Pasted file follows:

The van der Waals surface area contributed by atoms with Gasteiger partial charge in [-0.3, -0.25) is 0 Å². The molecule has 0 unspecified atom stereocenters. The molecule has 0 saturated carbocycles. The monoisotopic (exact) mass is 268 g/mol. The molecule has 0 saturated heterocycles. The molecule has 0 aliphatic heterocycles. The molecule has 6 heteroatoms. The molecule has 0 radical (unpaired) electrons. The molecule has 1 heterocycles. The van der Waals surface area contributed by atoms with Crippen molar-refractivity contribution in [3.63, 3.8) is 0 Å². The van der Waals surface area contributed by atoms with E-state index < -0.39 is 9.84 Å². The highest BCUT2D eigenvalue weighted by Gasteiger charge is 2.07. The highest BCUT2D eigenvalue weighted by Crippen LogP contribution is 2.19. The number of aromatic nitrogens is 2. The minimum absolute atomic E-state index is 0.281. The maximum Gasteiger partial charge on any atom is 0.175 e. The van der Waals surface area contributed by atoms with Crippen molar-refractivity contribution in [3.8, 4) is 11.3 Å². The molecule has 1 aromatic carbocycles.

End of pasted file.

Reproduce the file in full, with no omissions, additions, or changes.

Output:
The van der Waals surface area contributed by atoms with Gasteiger partial charge in [-0.3, -0.25) is 0 Å². The molecule has 0 unspecified atom stereocenters. The molecule has 0 saturated carbocycles. The monoisotopic (exact) mass is 268 g/mol. The molecule has 0 saturated heterocycles. The molecule has 0 aliphatic heterocycles. The molecule has 6 heteroatoms. The molecule has 0 radical (unpaired) electrons. The molecule has 1 heterocycles. The van der Waals surface area contributed by atoms with Crippen molar-refractivity contribution in [3.63, 3.8) is 0 Å². The van der Waals surface area contributed by atoms with E-state index < -0.39 is 9.84 Å². The highest BCUT2D eigenvalue weighted by Gasteiger charge is 2.07. The highest BCUT2D eigenvalue weighted by Crippen LogP contribution is 2.19. The number of aromatic nitrogens is 2. The minimum absolute atomic E-state index is 0.281. The maximum Gasteiger partial charge on any atom is 0.175 e. The van der Waals surface area contributed by atoms with Crippen molar-refractivity contribution in [3.8, 4) is 11.3 Å². The molecule has 1 aromatic carbocycles.